Today in Black History – December 24 *
1832 – The first hospital for African Americans is founded by
whites and chartered in Savannah, Georgia.
1853 – Octavia Victoria Rogers Albert is born in Olgethorpe,
Georgia. Albert is best known for her book “House of
Bondage”, a collection of seven informal narratives of
1881 – Tennessee starts the modern segregation movement with
Jim Crow railroad car laws and is followed by Florida
(1887), Mississippi (1888), Texas (1889), Louisiana
(1890), Alabama, Kentucky, Arkansas and Georgia (1891),
South Carolina (1898), North Carolina (1899), Virginia
(1900), Maryland (1904), and Oklahoma (1907).
1881 – The United Order of True Reformer, an African American
fraternal order, is established.
1881 – The exodus of five thousand Blacks from Edgefield County,
South Carolina begins. They become migrants, protesting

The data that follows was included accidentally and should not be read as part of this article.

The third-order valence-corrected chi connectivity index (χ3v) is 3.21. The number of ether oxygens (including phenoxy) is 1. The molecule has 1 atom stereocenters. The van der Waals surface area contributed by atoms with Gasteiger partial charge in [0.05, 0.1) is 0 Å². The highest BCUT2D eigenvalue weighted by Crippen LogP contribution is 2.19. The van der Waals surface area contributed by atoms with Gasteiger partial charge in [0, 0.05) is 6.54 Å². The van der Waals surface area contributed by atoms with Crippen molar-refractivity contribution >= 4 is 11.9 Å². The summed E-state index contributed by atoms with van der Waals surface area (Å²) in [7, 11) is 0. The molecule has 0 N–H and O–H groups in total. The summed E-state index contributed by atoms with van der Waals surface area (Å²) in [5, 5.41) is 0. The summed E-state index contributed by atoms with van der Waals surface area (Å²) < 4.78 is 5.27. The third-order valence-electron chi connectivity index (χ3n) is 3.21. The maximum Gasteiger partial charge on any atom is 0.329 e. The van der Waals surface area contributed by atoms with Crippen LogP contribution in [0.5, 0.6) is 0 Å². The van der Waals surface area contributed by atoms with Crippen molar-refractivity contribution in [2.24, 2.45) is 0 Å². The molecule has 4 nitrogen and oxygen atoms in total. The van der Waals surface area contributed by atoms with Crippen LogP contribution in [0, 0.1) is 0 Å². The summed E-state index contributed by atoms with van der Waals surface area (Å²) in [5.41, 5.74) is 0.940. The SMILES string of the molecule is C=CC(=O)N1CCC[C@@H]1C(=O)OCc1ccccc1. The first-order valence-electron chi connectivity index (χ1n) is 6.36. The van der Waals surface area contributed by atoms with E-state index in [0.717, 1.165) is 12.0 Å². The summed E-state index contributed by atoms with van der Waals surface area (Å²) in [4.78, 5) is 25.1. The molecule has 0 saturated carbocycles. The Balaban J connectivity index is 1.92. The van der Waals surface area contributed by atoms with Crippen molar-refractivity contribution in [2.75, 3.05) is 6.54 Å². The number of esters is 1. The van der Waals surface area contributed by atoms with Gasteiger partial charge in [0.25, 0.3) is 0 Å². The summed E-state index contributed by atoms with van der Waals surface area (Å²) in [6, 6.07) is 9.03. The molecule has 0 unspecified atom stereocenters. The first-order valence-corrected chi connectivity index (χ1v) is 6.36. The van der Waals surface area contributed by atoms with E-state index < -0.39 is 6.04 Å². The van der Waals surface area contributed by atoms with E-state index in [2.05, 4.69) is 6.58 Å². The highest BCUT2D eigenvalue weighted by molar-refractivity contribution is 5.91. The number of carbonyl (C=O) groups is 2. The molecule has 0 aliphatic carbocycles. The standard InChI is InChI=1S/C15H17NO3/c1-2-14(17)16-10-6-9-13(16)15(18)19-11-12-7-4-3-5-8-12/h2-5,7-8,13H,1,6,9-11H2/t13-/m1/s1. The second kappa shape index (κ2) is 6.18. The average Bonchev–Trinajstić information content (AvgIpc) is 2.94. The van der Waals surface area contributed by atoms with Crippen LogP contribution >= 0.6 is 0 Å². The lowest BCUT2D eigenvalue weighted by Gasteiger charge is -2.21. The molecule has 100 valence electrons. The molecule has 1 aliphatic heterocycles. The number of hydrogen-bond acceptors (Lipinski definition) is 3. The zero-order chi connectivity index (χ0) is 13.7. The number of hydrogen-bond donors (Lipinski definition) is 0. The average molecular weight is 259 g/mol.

exploitation and violence, finally settling in Arkansas.
1898 – Irvin C. Mollison is born in Chicago, Illinois. In 1945,
he will be appointed the first African American judge to
the U.S. Customs Court.
1924 – Irving Lee Dorsey is born in New Orleans, Louisiana. He
will become a vocalist, best known for the recording of
“Working in the Coal Mines.” He will join the ancestors
on December 1, 1986 after succumbing to emphysema.
1936 – Count Basie makes his New York debut at the Roseland
1954 – In a session with the Miles Davis All-Stars, Thelonius
Monk records “Bag’s Groove,” which many will regard as his
finest solo performance.
1992 – Alphonso Michael ‘Mike’ Espy becomes the first African
American to hold the position of Secretary of Agriculture.
Information retrieved from the Munirah Chronicle and is edited by Rene’ A. Perry.